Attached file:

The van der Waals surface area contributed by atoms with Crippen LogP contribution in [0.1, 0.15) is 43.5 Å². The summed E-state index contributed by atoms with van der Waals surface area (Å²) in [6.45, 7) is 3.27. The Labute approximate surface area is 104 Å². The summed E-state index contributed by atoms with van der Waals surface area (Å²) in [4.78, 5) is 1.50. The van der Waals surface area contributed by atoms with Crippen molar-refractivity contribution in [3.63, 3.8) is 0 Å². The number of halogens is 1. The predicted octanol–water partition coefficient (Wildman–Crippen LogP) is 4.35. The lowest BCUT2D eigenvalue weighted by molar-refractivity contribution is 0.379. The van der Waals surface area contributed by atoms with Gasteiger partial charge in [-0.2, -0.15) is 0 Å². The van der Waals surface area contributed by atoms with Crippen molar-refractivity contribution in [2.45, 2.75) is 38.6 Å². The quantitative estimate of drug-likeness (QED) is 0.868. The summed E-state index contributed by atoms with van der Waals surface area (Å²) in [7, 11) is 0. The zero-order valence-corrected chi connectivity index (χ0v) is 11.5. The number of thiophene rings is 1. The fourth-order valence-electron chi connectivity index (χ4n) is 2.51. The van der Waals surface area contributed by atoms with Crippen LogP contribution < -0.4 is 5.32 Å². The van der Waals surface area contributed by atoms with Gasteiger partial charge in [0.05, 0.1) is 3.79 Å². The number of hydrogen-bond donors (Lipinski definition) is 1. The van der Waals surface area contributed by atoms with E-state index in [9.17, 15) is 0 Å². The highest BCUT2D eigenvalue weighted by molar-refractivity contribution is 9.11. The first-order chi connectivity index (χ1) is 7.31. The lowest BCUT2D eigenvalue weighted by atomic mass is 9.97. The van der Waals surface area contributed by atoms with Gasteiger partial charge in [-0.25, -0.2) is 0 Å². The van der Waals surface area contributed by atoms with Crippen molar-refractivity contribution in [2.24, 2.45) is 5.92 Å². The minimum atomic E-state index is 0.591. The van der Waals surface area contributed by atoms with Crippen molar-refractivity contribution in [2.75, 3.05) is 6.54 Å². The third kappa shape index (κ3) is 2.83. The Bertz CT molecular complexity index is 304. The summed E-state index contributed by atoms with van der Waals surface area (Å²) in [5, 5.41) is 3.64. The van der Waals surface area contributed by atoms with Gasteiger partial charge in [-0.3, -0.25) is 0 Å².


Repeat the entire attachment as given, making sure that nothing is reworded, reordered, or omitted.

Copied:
The van der Waals surface area contributed by atoms with Crippen LogP contribution in [0.1, 0.15) is 43.5 Å². The summed E-state index contributed by atoms with van der Waals surface area (Å²) in [6.45, 7) is 3.27. The Labute approximate surface area is 104 Å². The summed E-state index contributed by atoms with van der Waals surface area (Å²) in [4.78, 5) is 1.50. The van der Waals surface area contributed by atoms with Crippen molar-refractivity contribution in [3.63, 3.8) is 0 Å². The number of halogens is 1. The predicted octanol–water partition coefficient (Wildman–Crippen LogP) is 4.35. The lowest BCUT2D eigenvalue weighted by molar-refractivity contribution is 0.379. The van der Waals surface area contributed by atoms with Gasteiger partial charge in [-0.2, -0.15) is 0 Å². The van der Waals surface area contributed by atoms with Crippen molar-refractivity contribution in [2.45, 2.75) is 38.6 Å². The quantitative estimate of drug-likeness (QED) is 0.868. The summed E-state index contributed by atoms with van der Waals surface area (Å²) in [7, 11) is 0. The zero-order valence-corrected chi connectivity index (χ0v) is 11.5. The number of thiophene rings is 1. The fourth-order valence-electron chi connectivity index (χ4n) is 2.51. The van der Waals surface area contributed by atoms with Crippen LogP contribution < -0.4 is 5.32 Å². The van der Waals surface area contributed by atoms with Gasteiger partial charge in [0.05, 0.1) is 3.79 Å². The number of hydrogen-bond donors (Lipinski definition) is 1. The van der Waals surface area contributed by atoms with E-state index in [9.17, 15) is 0 Å². The highest BCUT2D eigenvalue weighted by molar-refractivity contribution is 9.11. The first-order chi connectivity index (χ1) is 7.31. The lowest BCUT2D eigenvalue weighted by atomic mass is 9.97. The van der Waals surface area contributed by atoms with Gasteiger partial charge in [-0.25, -0.2) is 0 Å². The van der Waals surface area contributed by atoms with Crippen molar-refractivity contribution in [2.24, 2.45) is 5.92 Å². The minimum atomic E-state index is 0.591. The van der Waals surface area contributed by atoms with Crippen molar-refractivity contribution in [2.75, 3.05) is 6.54 Å². The third kappa shape index (κ3) is 2.83. The Bertz CT molecular complexity index is 304. The summed E-state index contributed by atoms with van der Waals surface area (Å²) in [5, 5.41) is 3.64. The van der Waals surface area contributed by atoms with Gasteiger partial charge in [-0.3, -0.25) is 0 Å².